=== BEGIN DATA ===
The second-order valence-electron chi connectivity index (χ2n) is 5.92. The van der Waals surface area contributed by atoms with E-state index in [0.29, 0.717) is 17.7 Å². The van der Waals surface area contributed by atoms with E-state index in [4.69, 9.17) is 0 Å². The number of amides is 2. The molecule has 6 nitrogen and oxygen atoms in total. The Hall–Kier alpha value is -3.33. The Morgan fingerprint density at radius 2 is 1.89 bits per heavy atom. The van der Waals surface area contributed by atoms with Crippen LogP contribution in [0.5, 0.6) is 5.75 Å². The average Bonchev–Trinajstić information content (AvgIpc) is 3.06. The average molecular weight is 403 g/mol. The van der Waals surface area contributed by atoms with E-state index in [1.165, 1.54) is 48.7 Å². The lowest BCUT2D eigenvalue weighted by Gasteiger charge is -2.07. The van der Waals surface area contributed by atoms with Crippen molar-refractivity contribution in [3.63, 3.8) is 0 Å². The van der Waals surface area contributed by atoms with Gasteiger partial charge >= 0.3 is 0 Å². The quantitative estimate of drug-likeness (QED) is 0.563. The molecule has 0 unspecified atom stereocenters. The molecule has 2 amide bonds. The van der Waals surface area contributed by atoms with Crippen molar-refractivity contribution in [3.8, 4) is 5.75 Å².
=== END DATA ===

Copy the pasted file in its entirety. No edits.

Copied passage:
The second-order valence-electron chi connectivity index (χ2n) is 5.92. The van der Waals surface area contributed by atoms with E-state index in [0.29, 0.717) is 17.7 Å². The van der Waals surface area contributed by atoms with E-state index in [4.69, 9.17) is 0 Å². The number of amides is 2. The molecule has 6 nitrogen and oxygen atoms in total. The Hall–Kier alpha value is -3.33. The Morgan fingerprint density at radius 2 is 1.89 bits per heavy atom. The van der Waals surface area contributed by atoms with Crippen LogP contribution in [0.5, 0.6) is 5.75 Å². The average Bonchev–Trinajstić information content (AvgIpc) is 3.06. The average molecular weight is 403 g/mol. The van der Waals surface area contributed by atoms with E-state index in [1.165, 1.54) is 48.7 Å². The lowest BCUT2D eigenvalue weighted by Gasteiger charge is -2.07. The van der Waals surface area contributed by atoms with Crippen molar-refractivity contribution in [3.63, 3.8) is 0 Å². The van der Waals surface area contributed by atoms with Gasteiger partial charge >= 0.3 is 0 Å². The quantitative estimate of drug-likeness (QED) is 0.563. The molecule has 0 unspecified atom stereocenters. The molecule has 2 amide bonds. The van der Waals surface area contributed by atoms with Crippen molar-refractivity contribution in [3.8, 4) is 5.75 Å².